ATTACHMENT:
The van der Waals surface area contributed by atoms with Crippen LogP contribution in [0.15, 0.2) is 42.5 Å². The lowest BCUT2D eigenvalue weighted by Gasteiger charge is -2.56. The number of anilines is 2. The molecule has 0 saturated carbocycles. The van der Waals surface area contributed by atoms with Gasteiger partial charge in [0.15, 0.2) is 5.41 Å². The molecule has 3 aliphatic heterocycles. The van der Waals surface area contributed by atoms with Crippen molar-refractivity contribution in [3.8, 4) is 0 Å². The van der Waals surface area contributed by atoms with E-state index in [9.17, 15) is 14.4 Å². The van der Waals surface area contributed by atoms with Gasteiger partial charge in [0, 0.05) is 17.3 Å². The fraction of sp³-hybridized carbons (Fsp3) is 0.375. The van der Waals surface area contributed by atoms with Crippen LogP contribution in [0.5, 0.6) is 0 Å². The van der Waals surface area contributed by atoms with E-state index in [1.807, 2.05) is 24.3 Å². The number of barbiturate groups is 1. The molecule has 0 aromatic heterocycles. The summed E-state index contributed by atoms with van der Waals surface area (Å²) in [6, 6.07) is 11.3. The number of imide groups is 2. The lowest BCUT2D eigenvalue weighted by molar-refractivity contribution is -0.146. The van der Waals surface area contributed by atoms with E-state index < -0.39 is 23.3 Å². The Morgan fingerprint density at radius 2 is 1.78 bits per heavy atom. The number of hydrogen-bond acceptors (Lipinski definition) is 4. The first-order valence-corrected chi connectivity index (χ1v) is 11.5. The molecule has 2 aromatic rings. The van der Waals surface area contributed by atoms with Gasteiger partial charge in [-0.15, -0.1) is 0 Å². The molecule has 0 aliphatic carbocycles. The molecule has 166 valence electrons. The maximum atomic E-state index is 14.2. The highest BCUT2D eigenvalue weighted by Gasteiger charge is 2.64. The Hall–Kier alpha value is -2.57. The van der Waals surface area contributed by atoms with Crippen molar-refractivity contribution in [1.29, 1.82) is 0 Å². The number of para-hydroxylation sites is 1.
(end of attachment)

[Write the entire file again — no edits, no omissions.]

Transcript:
The van der Waals surface area contributed by atoms with Crippen LogP contribution in [0.15, 0.2) is 42.5 Å². The lowest BCUT2D eigenvalue weighted by Gasteiger charge is -2.56. The number of anilines is 2. The molecule has 0 saturated carbocycles. The van der Waals surface area contributed by atoms with Gasteiger partial charge in [0.15, 0.2) is 5.41 Å². The molecule has 3 aliphatic heterocycles. The van der Waals surface area contributed by atoms with Crippen molar-refractivity contribution in [3.8, 4) is 0 Å². The van der Waals surface area contributed by atoms with E-state index in [9.17, 15) is 14.4 Å². The van der Waals surface area contributed by atoms with Gasteiger partial charge in [0, 0.05) is 17.3 Å². The fraction of sp³-hybridized carbons (Fsp3) is 0.375. The van der Waals surface area contributed by atoms with Crippen LogP contribution in [0.5, 0.6) is 0 Å². The van der Waals surface area contributed by atoms with E-state index in [1.807, 2.05) is 24.3 Å². The number of barbiturate groups is 1. The molecule has 0 aromatic heterocycles. The summed E-state index contributed by atoms with van der Waals surface area (Å²) in [6, 6.07) is 11.3. The number of imide groups is 2. The lowest BCUT2D eigenvalue weighted by molar-refractivity contribution is -0.146. The van der Waals surface area contributed by atoms with E-state index < -0.39 is 23.3 Å². The Morgan fingerprint density at radius 2 is 1.78 bits per heavy atom. The number of hydrogen-bond acceptors (Lipinski definition) is 4. The first-order valence-corrected chi connectivity index (χ1v) is 11.5. The molecule has 2 aromatic rings. The van der Waals surface area contributed by atoms with Gasteiger partial charge in [-0.15, -0.1) is 0 Å². The molecule has 0 aliphatic carbocycles. The molecule has 166 valence electrons. The maximum atomic E-state index is 14.2. The highest BCUT2D eigenvalue weighted by Gasteiger charge is 2.64. The Hall–Kier alpha value is -2.57. The van der Waals surface area contributed by atoms with Crippen molar-refractivity contribution in [1.29, 1.82) is 0 Å². The number of para-hydroxylation sites is 1.